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How can I ensure that a WCF service uses threads from a ThreadPool to process incoming messages?

At the moment simple method invocation like 'return null;' takes about 45 seconds while another requests are processing

Here is how I have annotated my service class:

[ServiceBehavior(ConcurrencyMode = ConcurrencyMode.Multiple, InstanceContextMode = InstanceContextMode.Single)]
    public partial class MyService : IMyService {

But when I'm watching the process in task manager it seems to be using a constant number of threads. Even under load.

public ActionResult SelectDatabase(string param)
            if (!String.IsNullOrEmpty(param))
                MyServicece svc = new MyService();
                Database[] dbsArray = svc.GetDatabases(param);
                if (depsArray != null)
                    ViewData["depsArray"] = depsArray;

                return View();
            catch (Exception exc)
                // log here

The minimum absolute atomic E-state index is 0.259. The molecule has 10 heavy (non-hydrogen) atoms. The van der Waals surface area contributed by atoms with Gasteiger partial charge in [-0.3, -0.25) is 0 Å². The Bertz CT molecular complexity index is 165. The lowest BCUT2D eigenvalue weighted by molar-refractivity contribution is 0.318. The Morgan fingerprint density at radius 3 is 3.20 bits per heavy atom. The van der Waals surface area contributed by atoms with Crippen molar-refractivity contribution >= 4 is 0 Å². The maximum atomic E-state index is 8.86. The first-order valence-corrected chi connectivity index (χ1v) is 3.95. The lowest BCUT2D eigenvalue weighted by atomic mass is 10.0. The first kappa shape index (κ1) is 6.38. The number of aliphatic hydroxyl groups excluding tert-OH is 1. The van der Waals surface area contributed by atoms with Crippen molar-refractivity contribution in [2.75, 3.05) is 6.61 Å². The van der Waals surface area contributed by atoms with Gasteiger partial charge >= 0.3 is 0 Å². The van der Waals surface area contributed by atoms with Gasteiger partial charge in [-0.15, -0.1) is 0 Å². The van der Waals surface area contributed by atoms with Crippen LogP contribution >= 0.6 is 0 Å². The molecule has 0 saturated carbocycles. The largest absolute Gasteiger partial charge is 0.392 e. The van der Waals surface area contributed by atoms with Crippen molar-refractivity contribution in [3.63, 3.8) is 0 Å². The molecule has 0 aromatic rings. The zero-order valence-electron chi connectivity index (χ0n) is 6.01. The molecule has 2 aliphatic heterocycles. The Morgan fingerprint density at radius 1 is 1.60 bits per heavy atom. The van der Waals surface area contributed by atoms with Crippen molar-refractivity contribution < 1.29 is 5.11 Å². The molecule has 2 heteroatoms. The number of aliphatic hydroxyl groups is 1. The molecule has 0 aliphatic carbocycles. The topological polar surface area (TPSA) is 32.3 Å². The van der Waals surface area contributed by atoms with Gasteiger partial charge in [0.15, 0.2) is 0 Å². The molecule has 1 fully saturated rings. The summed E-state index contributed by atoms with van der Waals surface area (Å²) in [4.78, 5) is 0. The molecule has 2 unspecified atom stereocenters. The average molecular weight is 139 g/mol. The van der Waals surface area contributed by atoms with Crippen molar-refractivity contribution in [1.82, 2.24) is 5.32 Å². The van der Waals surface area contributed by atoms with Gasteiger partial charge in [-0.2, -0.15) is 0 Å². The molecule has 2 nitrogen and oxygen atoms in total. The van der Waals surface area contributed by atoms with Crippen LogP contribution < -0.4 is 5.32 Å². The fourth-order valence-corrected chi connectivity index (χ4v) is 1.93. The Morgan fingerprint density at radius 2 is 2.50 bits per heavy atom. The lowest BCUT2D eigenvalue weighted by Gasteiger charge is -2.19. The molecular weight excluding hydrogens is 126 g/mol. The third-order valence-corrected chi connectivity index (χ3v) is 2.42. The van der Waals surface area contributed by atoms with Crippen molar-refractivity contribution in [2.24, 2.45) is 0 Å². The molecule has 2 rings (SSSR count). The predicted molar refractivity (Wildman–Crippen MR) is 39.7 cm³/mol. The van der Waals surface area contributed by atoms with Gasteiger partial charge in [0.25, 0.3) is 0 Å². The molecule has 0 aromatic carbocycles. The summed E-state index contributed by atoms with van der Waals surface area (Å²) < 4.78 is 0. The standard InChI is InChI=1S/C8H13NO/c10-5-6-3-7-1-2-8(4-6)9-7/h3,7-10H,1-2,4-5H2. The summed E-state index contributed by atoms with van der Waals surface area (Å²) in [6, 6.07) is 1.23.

return ActionUnavailable();

Here is my service behavior:

<?xml version="1.0"?>

      <add address="*" maxconnection="100" />
    <diagnostics performanceCounters="Default" />
        <binding sendTimeout="00:02:00" receiveTimeout="00:02:00" maxBufferSize="2147483647" maxReceivedMessageSize="2147483647" maxBufferPoolSize="2147483647">
          <security mode="None">           
    <serviceHostingEnvironment aspNetCompatibilityEnabled="true"/>
        <behavior name="CrossDomainServiceBehavior">
          <webHttp />
        <behavior name="MyService.MyServiceBehavior">
          <serviceThrottling maxConcurrentCalls="100"   maxConcurrentInstances="100" maxConcurrentSessions="100" />
          <dataContractSerializer maxItemsInObjectGraph="2147483646"/>
          <serviceMetadata httpGetEnabled="false" />
          <serviceDebug includeExceptionDetailInFaults="true" />
      <service behaviorConfiguration="MyService.MyServiceBehavior" name="MyService.MyService">
        <endpoint address="MyService" binding="netTcpBinding" contract="AService.IAServ"  isSystemEndpoint="false" />